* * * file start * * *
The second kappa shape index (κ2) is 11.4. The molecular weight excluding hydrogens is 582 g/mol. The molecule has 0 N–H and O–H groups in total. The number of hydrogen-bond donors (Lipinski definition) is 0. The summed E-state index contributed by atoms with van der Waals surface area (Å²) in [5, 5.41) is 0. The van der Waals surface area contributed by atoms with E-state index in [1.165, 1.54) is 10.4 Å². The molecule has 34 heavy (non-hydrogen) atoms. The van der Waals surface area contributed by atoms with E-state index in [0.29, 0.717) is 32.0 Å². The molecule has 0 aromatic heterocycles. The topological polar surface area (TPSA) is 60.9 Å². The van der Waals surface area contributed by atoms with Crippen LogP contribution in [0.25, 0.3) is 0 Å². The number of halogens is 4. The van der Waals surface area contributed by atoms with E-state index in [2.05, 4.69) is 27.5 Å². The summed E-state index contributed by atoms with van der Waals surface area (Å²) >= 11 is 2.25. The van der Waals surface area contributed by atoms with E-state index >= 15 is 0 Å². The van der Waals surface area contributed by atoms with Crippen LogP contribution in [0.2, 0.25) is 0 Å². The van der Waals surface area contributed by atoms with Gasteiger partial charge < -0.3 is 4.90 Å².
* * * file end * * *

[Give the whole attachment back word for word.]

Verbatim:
The second kappa shape index (κ2) is 11.4. The molecular weight excluding hydrogens is 582 g/mol. The molecule has 0 N–H and O–H groups in total. The number of hydrogen-bond donors (Lipinski definition) is 0. The summed E-state index contributed by atoms with van der Waals surface area (Å²) in [5, 5.41) is 0. The van der Waals surface area contributed by atoms with E-state index in [1.165, 1.54) is 10.4 Å². The molecule has 34 heavy (non-hydrogen) atoms. The van der Waals surface area contributed by atoms with E-state index in [0.29, 0.717) is 32.0 Å². The molecule has 0 aromatic heterocycles. The topological polar surface area (TPSA) is 60.9 Å². The van der Waals surface area contributed by atoms with Crippen LogP contribution in [0.25, 0.3) is 0 Å². The number of halogens is 4. The van der Waals surface area contributed by atoms with E-state index in [2.05, 4.69) is 27.5 Å². The summed E-state index contributed by atoms with van der Waals surface area (Å²) >= 11 is 2.25. The van der Waals surface area contributed by atoms with E-state index >= 15 is 0 Å². The van der Waals surface area contributed by atoms with Crippen LogP contribution in [0.2, 0.25) is 0 Å². The van der Waals surface area contributed by atoms with Gasteiger partial charge < -0.3 is 4.90 Å².